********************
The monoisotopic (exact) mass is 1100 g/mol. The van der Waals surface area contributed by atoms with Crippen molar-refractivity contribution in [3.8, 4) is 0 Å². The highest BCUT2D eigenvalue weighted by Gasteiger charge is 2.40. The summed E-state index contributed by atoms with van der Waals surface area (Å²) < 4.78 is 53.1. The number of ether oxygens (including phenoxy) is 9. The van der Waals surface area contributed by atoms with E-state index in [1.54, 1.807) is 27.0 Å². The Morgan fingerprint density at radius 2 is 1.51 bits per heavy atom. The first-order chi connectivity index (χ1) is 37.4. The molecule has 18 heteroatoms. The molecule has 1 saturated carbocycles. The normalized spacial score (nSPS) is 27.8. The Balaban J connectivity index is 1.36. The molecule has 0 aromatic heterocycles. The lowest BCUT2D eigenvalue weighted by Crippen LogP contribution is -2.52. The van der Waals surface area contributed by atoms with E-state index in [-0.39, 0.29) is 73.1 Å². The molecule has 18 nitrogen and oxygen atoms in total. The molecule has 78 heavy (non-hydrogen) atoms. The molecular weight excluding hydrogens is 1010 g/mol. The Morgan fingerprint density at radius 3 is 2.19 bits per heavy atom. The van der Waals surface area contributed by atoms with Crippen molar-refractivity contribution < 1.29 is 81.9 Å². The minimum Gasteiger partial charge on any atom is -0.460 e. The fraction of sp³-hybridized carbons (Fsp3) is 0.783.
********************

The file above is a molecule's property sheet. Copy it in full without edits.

The monoisotopic (exact) mass is 1100 g/mol. The van der Waals surface area contributed by atoms with Crippen molar-refractivity contribution in [3.8, 4) is 0 Å². The highest BCUT2D eigenvalue weighted by Gasteiger charge is 2.40. The summed E-state index contributed by atoms with van der Waals surface area (Å²) < 4.78 is 53.1. The number of ether oxygens (including phenoxy) is 9. The van der Waals surface area contributed by atoms with E-state index in [1.54, 1.807) is 27.0 Å². The Morgan fingerprint density at radius 2 is 1.51 bits per heavy atom. The first-order chi connectivity index (χ1) is 37.4. The molecule has 18 heteroatoms. The molecule has 1 saturated carbocycles. The normalized spacial score (nSPS) is 27.8. The Balaban J connectivity index is 1.36. The molecule has 0 aromatic heterocycles. The lowest BCUT2D eigenvalue weighted by Crippen LogP contribution is -2.52. The van der Waals surface area contributed by atoms with E-state index in [-0.39, 0.29) is 73.1 Å². The molecule has 18 nitrogen and oxygen atoms in total. The molecule has 78 heavy (non-hydrogen) atoms. The molecular weight excluding hydrogens is 1010 g/mol. The Morgan fingerprint density at radius 3 is 2.19 bits per heavy atom. The van der Waals surface area contributed by atoms with Crippen molar-refractivity contribution < 1.29 is 81.9 Å². The minimum Gasteiger partial charge on any atom is -0.460 e. The fraction of sp³-hybridized carbons (Fsp3) is 0.783.